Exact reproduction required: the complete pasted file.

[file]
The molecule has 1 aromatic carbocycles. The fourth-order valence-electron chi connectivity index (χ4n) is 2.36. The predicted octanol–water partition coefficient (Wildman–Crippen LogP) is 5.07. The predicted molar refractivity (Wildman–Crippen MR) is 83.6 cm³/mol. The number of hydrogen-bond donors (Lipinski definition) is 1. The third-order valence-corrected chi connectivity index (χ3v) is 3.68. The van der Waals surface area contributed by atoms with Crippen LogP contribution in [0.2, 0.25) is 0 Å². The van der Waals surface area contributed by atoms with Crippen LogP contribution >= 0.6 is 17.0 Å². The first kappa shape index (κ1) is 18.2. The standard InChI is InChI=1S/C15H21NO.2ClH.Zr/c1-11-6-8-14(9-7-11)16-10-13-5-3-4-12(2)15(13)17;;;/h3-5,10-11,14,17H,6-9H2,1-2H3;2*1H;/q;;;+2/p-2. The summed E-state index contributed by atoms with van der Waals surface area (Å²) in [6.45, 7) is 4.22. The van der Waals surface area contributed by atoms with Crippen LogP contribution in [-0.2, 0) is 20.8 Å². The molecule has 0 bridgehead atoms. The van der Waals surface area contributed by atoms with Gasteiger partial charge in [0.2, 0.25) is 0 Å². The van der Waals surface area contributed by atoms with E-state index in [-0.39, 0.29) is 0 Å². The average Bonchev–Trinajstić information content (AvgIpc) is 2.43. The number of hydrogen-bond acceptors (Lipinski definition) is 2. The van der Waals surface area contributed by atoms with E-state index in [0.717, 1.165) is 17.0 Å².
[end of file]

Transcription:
The molecule has 1 aromatic carbocycles. The fourth-order valence-electron chi connectivity index (χ4n) is 2.36. The predicted octanol–water partition coefficient (Wildman–Crippen LogP) is 5.07. The predicted molar refractivity (Wildman–Crippen MR) is 83.6 cm³/mol. The number of hydrogen-bond donors (Lipinski definition) is 1. The third-order valence-corrected chi connectivity index (χ3v) is 3.68. The van der Waals surface area contributed by atoms with Crippen LogP contribution in [0.2, 0.25) is 0 Å². The van der Waals surface area contributed by atoms with Crippen LogP contribution >= 0.6 is 17.0 Å². The first kappa shape index (κ1) is 18.2. The standard InChI is InChI=1S/C15H21NO.2ClH.Zr/c1-11-6-8-14(9-7-11)16-10-13-5-3-4-12(2)15(13)17;;;/h3-5,10-11,14,17H,6-9H2,1-2H3;2*1H;/q;;;+2/p-2. The summed E-state index contributed by atoms with van der Waals surface area (Å²) in [6.45, 7) is 4.22. The van der Waals surface area contributed by atoms with Crippen LogP contribution in [-0.2, 0) is 20.8 Å². The molecule has 0 bridgehead atoms. The van der Waals surface area contributed by atoms with Gasteiger partial charge in [0.2, 0.25) is 0 Å². The van der Waals surface area contributed by atoms with E-state index in [-0.39, 0.29) is 0 Å². The average Bonchev–Trinajstić information content (AvgIpc) is 2.43. The number of hydrogen-bond acceptors (Lipinski definition) is 2. The van der Waals surface area contributed by atoms with E-state index in [0.717, 1.165) is 17.0 Å².